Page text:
moved, upon Mifflins Letter, that a Sum be advanced from the Treasury for Mifflin and Barrell.2
Mr. E. Rutledge wished the Money might be advanced upon the Credit of the Qr. Mr. General. Wished that an Enquiry might be made whether Goods had been advanced. If so, it was against the association.
Lynch wish'd the Letter read.—S. Adams read it.
Jay. Seconded the Motion of E. Rutledge that a Committee be appointed to enquire if Goods are raised vs. the association.
Gadsden wished the Mo[tion] put off. We had other Matters of more importance.
Willing. Thought that Goods might be purchased upon four Months Credit. We should not intermix our Accounts.
We have not agreed to cloath the Soldiers, and the Qr. Mr.
Genl. has no Right to keep a Slop Shop any more than any Body else. It is a private Matter. Very indigested Applications are made here for Money.
Deane. The Army must be cloathed, or perish. No preaching vs. a Snow Storm. We ought to look out, that they be kept warm and that the Means of doing it be secured.
Lynch. We must see that the Army be provided with Cloathing. I intended to have moved this very day that a Committee be appointed to purchase woolen Goods in this City and N. York, for the use of the Army.
E. Rutledge. I have no objection to the Committee. I meant only that the poor Soldiers should be supplied with Goods and Cloathing as cheap as possible.
Lewis. Brown of Boston bought Goods at N. York and sent em up the North River, to be conveyed by Land to Cambridge.
Dyer. Wanted to know whether the Soldiers would be obliged to take these Goods. Goods cheaper in York than here.
Sherman. The Sutlers, last War, sold to the Soldiers who were not obliged to take any Thing. Many will be supplied by Families with their own Manufacture. The Qr. Mr. General did not apply to Congress, but to his own private Correspondents.
Deane. The Soldiers were imposed on by Sutlers last War. The Soldiers had no Pay to receive.
Lynch. A Soldier without Cloathing is not fit for Service, but he ought to be cloathed, as well as armed, and we ought to provide as well as it can be done, that he may be cloathed.
Nelson. Moved that 5000£ st. be advanced to the Qr. Mr. Genl. to be laid out in Cloathing for the Army.
Langdon. Hoped a Committee would be appointed.
Sherman liked Nelsons motion with an Addition that every Soldier should be at Liberty to supply himself in any other Way.
Reed. Understood that Mass. Committee of Supplies had a large Store that was very full.
Sherman. For a Committee to enquire what Goods would be wanted for the Army, and at what Prices they may be had and report.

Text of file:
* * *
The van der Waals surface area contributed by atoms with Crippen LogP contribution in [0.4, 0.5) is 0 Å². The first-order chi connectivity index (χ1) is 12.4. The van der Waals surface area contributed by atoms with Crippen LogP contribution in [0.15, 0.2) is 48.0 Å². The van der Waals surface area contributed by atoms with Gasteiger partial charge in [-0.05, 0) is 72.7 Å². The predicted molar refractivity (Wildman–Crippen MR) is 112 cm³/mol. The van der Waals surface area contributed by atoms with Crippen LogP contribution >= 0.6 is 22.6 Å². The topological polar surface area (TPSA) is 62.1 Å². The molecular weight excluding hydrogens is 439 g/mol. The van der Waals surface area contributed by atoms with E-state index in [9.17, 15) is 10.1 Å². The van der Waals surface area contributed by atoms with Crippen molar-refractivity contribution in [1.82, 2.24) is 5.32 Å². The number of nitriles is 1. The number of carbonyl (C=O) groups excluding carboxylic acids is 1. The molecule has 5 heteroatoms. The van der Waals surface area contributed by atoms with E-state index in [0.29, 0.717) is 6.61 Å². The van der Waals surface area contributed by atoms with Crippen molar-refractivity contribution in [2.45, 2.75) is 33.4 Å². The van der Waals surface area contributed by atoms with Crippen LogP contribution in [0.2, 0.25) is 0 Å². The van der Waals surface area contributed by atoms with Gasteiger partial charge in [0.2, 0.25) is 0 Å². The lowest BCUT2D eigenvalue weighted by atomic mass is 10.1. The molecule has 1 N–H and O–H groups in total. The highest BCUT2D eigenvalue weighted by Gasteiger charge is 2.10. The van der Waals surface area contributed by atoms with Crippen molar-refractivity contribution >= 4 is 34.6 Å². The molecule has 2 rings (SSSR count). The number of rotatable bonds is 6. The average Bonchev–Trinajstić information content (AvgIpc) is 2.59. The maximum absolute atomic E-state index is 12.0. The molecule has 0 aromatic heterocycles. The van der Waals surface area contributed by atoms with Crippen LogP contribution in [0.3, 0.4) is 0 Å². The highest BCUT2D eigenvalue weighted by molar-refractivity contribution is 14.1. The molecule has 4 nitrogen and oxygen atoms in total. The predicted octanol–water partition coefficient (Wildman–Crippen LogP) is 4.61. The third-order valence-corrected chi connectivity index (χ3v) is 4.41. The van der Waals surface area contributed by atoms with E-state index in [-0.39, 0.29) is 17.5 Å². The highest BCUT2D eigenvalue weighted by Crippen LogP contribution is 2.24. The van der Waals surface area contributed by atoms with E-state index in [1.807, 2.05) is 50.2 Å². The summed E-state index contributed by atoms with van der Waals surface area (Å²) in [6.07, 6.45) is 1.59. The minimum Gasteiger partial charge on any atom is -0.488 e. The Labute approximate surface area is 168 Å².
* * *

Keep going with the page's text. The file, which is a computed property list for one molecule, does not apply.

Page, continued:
Gadsden. Liked that best.
Johnson. Moved that the Sum might be limit[ed] to 5000£ st. We dont know what has been supplied by Mass., what from Rhode Island, what from N. York, and what from Connecticutt.
S. Adams. Liked Nelson's Motion.
Ward. Objected to it, and preferred the Motion for a Committee.
Nelson. The Qr. Mr. is ordered by the General to supply the Soldiers, &c.
Paine. It is the Duty of this Congress to see that the Army be supplied with Cloathing at a reasonable Rate. I am for a Committee. Qr. Mr. has his Hands full.
Zubly. Would it not be best to publish Proposals in the Papers for any Man who was willing to supply the Army with Cloathing, to make his offers.
Harrison. The Money ought to be advanced, in all events. Content with a Committee.
R. R. Livingston.
Willing. Proposed that We should desire the Committee of this City, to enquire after these Goods and this will lead them to an Enquiry, that will be beneficial to America.
Chase. The City of Philadelphia has broke the association by raising the Price of Goods 50 per Cent. It would not be proper to purchase Goods here. The Breach of the association here is general, in the Price of Goods, as it is in N. York with Respect to Tea. If We lay out 5000£ here we shall give a Sanction to the Breaches of the association. The Breach is too general to be punished.
Willing. If the Association is broke in this City, dont let us put the Burden of Examining into it upon a few, but the whole Committee. N. York have broke it, entirely. 99 in 100 drink Tea. I am not for screening the People of Philadelphia.
Sherman. I am not an Importer, but have bought of N. York Merchants for 20 years, at a certain Advance on the sterling Cost.
R. R. Livingston. Thought We ought to buy the Goods where they were dearest, because if We bought em at N. York where they were cheapest, N. York would soon be obliged to purchase in Phil, where they are dearest and then the loss would fall upon N. York. Whereas in the other Way the Loss would be general.
Jay. We had best desire the Committee of this City to purchase the Quantity of Goods at the Price stated by the Association and see if they were to be had here at that Price.
This Debate terminated in a Manner that I did not foresee.—A Committee was appointed to purchase 5000£ st.s worth of Goods, to be sent to the Qr. Mr. and by him be sold to the Soldiers at first Cost and Charges. Qr. Mr. to be allowed 5 Pr. Cent for his Trouble.
Mr. Lynch, and Coll. Nelson and Coll. Harrison indulged their Complaisance and private Friendship for Mifflin and Washington so far as to carry this.
It is almost impossible to move any Thing but you instantly see private Friendships and Enmities, and provincial Views and Prejudices, intermingle in the Consultation. These are degrees of Corruption. They are Deviations from the public Interest, and from Rectitude. By this Vote however, perhaps the poor Soldiers may be benefited, which was all I wished, the Interest of Mr. Mifflin being nothing to me.